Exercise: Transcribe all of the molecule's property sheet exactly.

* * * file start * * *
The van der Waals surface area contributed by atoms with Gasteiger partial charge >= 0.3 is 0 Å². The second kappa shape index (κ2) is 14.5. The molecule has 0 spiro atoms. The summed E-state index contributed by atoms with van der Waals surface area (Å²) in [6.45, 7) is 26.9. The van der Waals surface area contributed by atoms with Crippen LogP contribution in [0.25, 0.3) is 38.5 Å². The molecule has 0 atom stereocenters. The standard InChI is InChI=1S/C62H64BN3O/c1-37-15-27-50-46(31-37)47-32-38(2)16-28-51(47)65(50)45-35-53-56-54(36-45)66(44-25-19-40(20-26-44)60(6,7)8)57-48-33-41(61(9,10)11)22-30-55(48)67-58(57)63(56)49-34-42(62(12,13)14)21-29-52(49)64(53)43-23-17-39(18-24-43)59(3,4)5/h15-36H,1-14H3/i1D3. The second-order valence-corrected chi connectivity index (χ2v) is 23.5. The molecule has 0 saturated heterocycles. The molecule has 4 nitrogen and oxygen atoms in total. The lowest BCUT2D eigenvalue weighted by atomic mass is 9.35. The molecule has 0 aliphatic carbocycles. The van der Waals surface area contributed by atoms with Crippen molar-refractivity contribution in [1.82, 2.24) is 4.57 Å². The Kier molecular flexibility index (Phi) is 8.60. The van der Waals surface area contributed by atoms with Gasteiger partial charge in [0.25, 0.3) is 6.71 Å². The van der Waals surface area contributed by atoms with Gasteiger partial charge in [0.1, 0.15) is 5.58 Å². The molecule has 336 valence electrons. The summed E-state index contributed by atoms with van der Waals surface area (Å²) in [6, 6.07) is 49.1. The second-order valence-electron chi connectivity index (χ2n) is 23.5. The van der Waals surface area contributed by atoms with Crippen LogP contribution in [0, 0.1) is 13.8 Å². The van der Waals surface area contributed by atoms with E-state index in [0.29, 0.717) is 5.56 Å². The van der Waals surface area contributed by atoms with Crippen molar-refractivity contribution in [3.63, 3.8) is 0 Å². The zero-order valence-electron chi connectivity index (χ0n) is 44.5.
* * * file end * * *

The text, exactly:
The van der Waals surface area contributed by atoms with Gasteiger partial charge >= 0.3 is 0 Å². The second kappa shape index (κ2) is 14.5. The molecule has 0 spiro atoms. The summed E-state index contributed by atoms with van der Waals surface area (Å²) in [6.45, 7) is 26.9. The van der Waals surface area contributed by atoms with Crippen LogP contribution in [0.25, 0.3) is 38.5 Å². The molecule has 0 atom stereocenters. The standard InChI is InChI=1S/C62H64BN3O/c1-37-15-27-50-46(31-37)47-32-38(2)16-28-51(47)65(50)45-35-53-56-54(36-45)66(44-25-19-40(20-26-44)60(6,7)8)57-48-33-41(61(9,10)11)22-30-55(48)67-58(57)63(56)49-34-42(62(12,13)14)21-29-52(49)64(53)43-23-17-39(18-24-43)59(3,4)5/h15-36H,1-14H3/i1D3. The second-order valence-corrected chi connectivity index (χ2v) is 23.5. The molecule has 0 saturated heterocycles. The molecule has 4 nitrogen and oxygen atoms in total. The lowest BCUT2D eigenvalue weighted by atomic mass is 9.35. The molecule has 0 aliphatic carbocycles. The van der Waals surface area contributed by atoms with Crippen molar-refractivity contribution in [1.82, 2.24) is 4.57 Å². The Kier molecular flexibility index (Phi) is 8.60. The van der Waals surface area contributed by atoms with Gasteiger partial charge in [0.25, 0.3) is 6.71 Å². The van der Waals surface area contributed by atoms with Gasteiger partial charge in [0.1, 0.15) is 5.58 Å². The molecule has 336 valence electrons. The summed E-state index contributed by atoms with van der Waals surface area (Å²) in [6, 6.07) is 49.1. The second-order valence-electron chi connectivity index (χ2n) is 23.5. The van der Waals surface area contributed by atoms with Crippen LogP contribution in [0, 0.1) is 13.8 Å². The van der Waals surface area contributed by atoms with E-state index in [0.29, 0.717) is 5.56 Å². The van der Waals surface area contributed by atoms with Crippen molar-refractivity contribution in [3.63, 3.8) is 0 Å². The zero-order valence-electron chi connectivity index (χ0n) is 44.5.